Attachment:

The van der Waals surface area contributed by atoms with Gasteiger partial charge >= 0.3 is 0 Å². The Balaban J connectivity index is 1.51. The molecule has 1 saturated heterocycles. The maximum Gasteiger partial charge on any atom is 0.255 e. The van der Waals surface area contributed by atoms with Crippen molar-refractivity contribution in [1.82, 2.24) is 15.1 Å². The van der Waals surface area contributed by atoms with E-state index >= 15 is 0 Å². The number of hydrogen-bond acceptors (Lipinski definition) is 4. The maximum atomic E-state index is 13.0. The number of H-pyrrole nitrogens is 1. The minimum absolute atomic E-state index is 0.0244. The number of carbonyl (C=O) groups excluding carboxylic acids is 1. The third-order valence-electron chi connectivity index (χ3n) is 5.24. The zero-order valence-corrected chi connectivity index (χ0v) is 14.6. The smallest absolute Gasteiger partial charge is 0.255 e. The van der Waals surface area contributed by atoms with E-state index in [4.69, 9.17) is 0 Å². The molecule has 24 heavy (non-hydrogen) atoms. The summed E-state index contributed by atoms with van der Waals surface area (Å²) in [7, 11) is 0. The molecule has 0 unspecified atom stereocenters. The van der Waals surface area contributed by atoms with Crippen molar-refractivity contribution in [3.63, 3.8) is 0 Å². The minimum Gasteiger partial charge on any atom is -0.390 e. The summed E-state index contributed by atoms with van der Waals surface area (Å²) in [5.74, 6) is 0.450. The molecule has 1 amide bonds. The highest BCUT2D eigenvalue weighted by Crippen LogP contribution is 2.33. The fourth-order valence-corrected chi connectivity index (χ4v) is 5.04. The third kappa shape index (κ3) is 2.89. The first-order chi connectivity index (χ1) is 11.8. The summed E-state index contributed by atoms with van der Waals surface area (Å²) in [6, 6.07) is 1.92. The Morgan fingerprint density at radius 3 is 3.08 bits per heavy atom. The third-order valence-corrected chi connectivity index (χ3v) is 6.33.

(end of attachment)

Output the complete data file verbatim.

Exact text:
The van der Waals surface area contributed by atoms with Gasteiger partial charge >= 0.3 is 0 Å². The Balaban J connectivity index is 1.51. The molecule has 1 saturated heterocycles. The maximum Gasteiger partial charge on any atom is 0.255 e. The van der Waals surface area contributed by atoms with Crippen molar-refractivity contribution in [1.82, 2.24) is 15.1 Å². The van der Waals surface area contributed by atoms with E-state index >= 15 is 0 Å². The number of hydrogen-bond acceptors (Lipinski definition) is 4. The maximum atomic E-state index is 13.0. The number of H-pyrrole nitrogens is 1. The minimum absolute atomic E-state index is 0.0244. The number of carbonyl (C=O) groups excluding carboxylic acids is 1. The third-order valence-electron chi connectivity index (χ3n) is 5.24. The zero-order valence-corrected chi connectivity index (χ0v) is 14.6. The smallest absolute Gasteiger partial charge is 0.255 e. The van der Waals surface area contributed by atoms with E-state index in [4.69, 9.17) is 0 Å². The molecule has 24 heavy (non-hydrogen) atoms. The summed E-state index contributed by atoms with van der Waals surface area (Å²) in [7, 11) is 0. The molecule has 0 unspecified atom stereocenters. The van der Waals surface area contributed by atoms with Crippen molar-refractivity contribution in [3.63, 3.8) is 0 Å². The minimum Gasteiger partial charge on any atom is -0.390 e. The summed E-state index contributed by atoms with van der Waals surface area (Å²) in [5.74, 6) is 0.450. The molecule has 1 amide bonds. The highest BCUT2D eigenvalue weighted by Crippen LogP contribution is 2.33. The fourth-order valence-corrected chi connectivity index (χ4v) is 5.04. The third kappa shape index (κ3) is 2.89. The first-order chi connectivity index (χ1) is 11.8. The summed E-state index contributed by atoms with van der Waals surface area (Å²) in [6, 6.07) is 1.92. The Morgan fingerprint density at radius 3 is 3.08 bits per heavy atom. The third-order valence-corrected chi connectivity index (χ3v) is 6.33.